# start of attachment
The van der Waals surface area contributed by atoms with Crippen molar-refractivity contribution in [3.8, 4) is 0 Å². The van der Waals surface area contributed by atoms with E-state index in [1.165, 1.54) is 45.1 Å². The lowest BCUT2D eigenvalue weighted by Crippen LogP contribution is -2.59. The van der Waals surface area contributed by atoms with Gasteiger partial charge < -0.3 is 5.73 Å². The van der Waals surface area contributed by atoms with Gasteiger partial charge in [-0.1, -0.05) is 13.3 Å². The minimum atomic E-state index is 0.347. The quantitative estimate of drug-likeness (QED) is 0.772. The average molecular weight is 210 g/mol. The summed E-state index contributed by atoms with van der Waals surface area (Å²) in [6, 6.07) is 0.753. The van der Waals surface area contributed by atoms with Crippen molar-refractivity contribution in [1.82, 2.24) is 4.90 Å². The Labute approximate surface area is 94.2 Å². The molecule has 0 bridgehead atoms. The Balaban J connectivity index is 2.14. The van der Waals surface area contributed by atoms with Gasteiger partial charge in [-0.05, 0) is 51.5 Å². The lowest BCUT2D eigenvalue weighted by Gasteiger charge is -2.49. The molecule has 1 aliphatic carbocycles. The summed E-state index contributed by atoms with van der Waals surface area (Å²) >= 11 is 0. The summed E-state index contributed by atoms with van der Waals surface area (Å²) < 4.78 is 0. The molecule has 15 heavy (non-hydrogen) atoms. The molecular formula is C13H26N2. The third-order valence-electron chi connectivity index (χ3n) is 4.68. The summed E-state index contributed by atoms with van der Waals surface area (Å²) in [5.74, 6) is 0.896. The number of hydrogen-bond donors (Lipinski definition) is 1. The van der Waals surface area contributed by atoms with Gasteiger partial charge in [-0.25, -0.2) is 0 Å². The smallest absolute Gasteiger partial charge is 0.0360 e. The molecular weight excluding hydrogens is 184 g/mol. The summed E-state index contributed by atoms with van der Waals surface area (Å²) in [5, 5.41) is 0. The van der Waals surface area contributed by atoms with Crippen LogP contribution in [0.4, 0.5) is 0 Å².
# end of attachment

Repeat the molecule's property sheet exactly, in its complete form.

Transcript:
The van der Waals surface area contributed by atoms with Crippen molar-refractivity contribution in [3.8, 4) is 0 Å². The van der Waals surface area contributed by atoms with E-state index in [1.165, 1.54) is 45.1 Å². The lowest BCUT2D eigenvalue weighted by Crippen LogP contribution is -2.59. The van der Waals surface area contributed by atoms with Gasteiger partial charge < -0.3 is 5.73 Å². The van der Waals surface area contributed by atoms with Gasteiger partial charge in [-0.1, -0.05) is 13.3 Å². The minimum atomic E-state index is 0.347. The quantitative estimate of drug-likeness (QED) is 0.772. The average molecular weight is 210 g/mol. The summed E-state index contributed by atoms with van der Waals surface area (Å²) in [6, 6.07) is 0.753. The van der Waals surface area contributed by atoms with Crippen molar-refractivity contribution in [1.82, 2.24) is 4.90 Å². The Labute approximate surface area is 94.2 Å². The molecule has 0 bridgehead atoms. The Balaban J connectivity index is 2.14. The van der Waals surface area contributed by atoms with Gasteiger partial charge in [-0.05, 0) is 51.5 Å². The lowest BCUT2D eigenvalue weighted by Gasteiger charge is -2.49. The molecule has 1 aliphatic carbocycles. The summed E-state index contributed by atoms with van der Waals surface area (Å²) >= 11 is 0. The summed E-state index contributed by atoms with van der Waals surface area (Å²) < 4.78 is 0. The molecule has 15 heavy (non-hydrogen) atoms. The molecular formula is C13H26N2. The third-order valence-electron chi connectivity index (χ3n) is 4.68. The summed E-state index contributed by atoms with van der Waals surface area (Å²) in [5.74, 6) is 0.896. The number of hydrogen-bond donors (Lipinski definition) is 1. The van der Waals surface area contributed by atoms with Gasteiger partial charge in [-0.25, -0.2) is 0 Å². The smallest absolute Gasteiger partial charge is 0.0360 e. The molecular weight excluding hydrogens is 184 g/mol. The summed E-state index contributed by atoms with van der Waals surface area (Å²) in [5, 5.41) is 0. The van der Waals surface area contributed by atoms with Crippen LogP contribution in [0.4, 0.5) is 0 Å².